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Protecting your data

How to corrupt a database


Firebird comes with two utilities for backing up and restoring your databases: gbak and nbackup. Both can be found in the bin subdirectory of your Firebird installation. Firebird databases can be backed up while users are connected to the system and going about their normal work. The backup will be taken from a snapshot of the database at the time the backup began.

Regular backups and occasional restores should be a scheduled part of your database management activity.


Except in nbackup's lock mode, do not use external proprietary backup utilities or file-copying tools such as WinZip, tar, copy, xcopy, etc., on a database which is running. Not only will the backup be unreliable, but the disk-level blocking used by these tools can corrupt a running database.


Study the warnings in the next section about database activity during restores!

More information about gbak can be found here (HTML and PDF version, same content):

The nbackup manual is here (again same content in HTML and PDF):

How to corrupt a database

The following sections constitute a summary of things not to do if you want to keep your Firebird databases in good health.

Modifying metadata tables yourself

Firebird stores and maintains all of the metadata for its own and your user-defined objects in special tables, called system tables, right in the database itself. The identifiers for these system tables, their columns and several other types of system objects begin with the characters RDB$.

Because these are ordinary database objects, they can be queried and manipulated just like your user-defined objects. However, just because you can does not mean you should. The Firebird engine implements a high-level subset of SQL (DDL) for the purpose of defining and operating on metadata objects, typically through CREATE, ALTER and DROP statements.

It cannot be recommended too strongly that you use DDL – not direct SQL operations on the system tables – whenever you need to alter or remove metadata. Defer the “hot fix” stuff until your skills in SQL and your knowledge of the Firebird engine become very advanced. A wrecked database is neither pretty to behold nor cheap to repair.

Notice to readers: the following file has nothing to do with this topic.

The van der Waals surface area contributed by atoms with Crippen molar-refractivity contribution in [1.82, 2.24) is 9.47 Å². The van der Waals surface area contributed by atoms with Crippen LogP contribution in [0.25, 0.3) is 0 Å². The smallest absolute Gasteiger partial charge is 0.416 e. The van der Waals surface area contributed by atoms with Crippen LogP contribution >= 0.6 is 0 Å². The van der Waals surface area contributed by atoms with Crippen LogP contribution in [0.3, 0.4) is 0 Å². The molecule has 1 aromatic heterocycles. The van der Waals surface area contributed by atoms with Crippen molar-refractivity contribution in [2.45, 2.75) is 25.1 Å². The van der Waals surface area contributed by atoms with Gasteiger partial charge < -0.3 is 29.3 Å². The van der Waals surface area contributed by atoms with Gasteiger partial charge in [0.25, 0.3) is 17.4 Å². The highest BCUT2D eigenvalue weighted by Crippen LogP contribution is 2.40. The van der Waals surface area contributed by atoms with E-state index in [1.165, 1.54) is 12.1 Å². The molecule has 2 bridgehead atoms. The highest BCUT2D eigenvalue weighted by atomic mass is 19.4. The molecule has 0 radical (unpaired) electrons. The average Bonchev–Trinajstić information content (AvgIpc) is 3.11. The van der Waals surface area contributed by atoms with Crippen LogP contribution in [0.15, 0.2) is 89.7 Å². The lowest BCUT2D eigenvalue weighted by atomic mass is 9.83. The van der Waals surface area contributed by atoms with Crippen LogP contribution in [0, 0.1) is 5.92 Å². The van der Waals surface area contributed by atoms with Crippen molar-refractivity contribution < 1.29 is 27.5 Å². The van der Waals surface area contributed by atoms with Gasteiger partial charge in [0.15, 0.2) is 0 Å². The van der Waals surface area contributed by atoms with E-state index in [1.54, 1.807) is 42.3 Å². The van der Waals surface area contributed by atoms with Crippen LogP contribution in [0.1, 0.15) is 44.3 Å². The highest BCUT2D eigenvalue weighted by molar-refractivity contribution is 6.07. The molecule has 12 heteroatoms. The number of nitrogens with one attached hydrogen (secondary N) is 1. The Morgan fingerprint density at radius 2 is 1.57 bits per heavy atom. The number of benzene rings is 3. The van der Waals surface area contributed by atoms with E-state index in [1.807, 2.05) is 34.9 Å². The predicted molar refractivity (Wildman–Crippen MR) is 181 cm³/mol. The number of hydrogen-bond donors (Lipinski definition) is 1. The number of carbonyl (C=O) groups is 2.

Disabling forced writes

Firebird is installed with forced writes (synchronous writes) enabled by default. Mutations are written to disk immediately upon posting.

It is possible to configure a database to use asynchronous data writes – whereby modified or new data are held in the memory cache for periodic flushing to disk by the operating system's I/O subsystem. The common term for this configuration is forced writes off (or disabled). It is sometimes resorted to in order to improve performance during large batch operations.

Disabling forced writes on Windows

The big warning here is: do not disable forced writes on a Windows server. It has been observed that the Windows server platforms do not flush the write cache until the Firebird service is shut down. Apart from power interruptions, there is just too much that can go wrong on a Windows server. If it should hang, the I/O system goes out of reach and your users' work will be lost in the process of rebooting.


Windows 9x and ME do not support deferred data writes.

Disabling forced writes on Linux

Linux servers are safer for running an operation with forced writes disabled temporarily. Still, do not leave it disabled once your large batch task is completed, unless you have a very robust fall-back power system.

Restoring a backup to a running database

One of the restore options in the gbak utility (gbak -rep[lace_database]) allows you to restore a gbak file over the top of an existing database. It is possible for this style of restore to proceed without warning while users are logged in to the database. Database corruption is almost certain to be the result.


Notice that the shortest form of this command is gbak -rep, not gbak -r as it used to be in previous Firebird versions. What happened to gbak -r? It is now short for gbak -recreate_database, which functions the same as gbak -c[reate] and throws an error if the specified database already exists. You can force overwriting of the existing database by adding the o[verwrite] flag though. This flag is only supported with gbak -r, not with gbak -c.

These changes have been made because many users thought that the -r switch meant restore instead of replace – and only found out otherwise when it was too late.


Be aware that you will need to design your admin tools and procedures to prevent any possibility for any user (including SYSDBA) to restore to your active database if any users are logged in.

If is practicable to do so, it is recommended to restore to spare disk space using the gbak -c[reate] option and test the restored database using isql or your preferred admin tool. If the restored database is good, shut down the old database (you can use the gfix command-line tool for this; see or Make a filesystem copy of the old database just in case and then copy the restored database file(s) over their existing counterparts.

Allowing users to log in during a restore

If you do not block access to users while performing a restore using gbak -rep[lace_database] then users may be able to log in and attempt to do operations on data. Corrupted structures will result.

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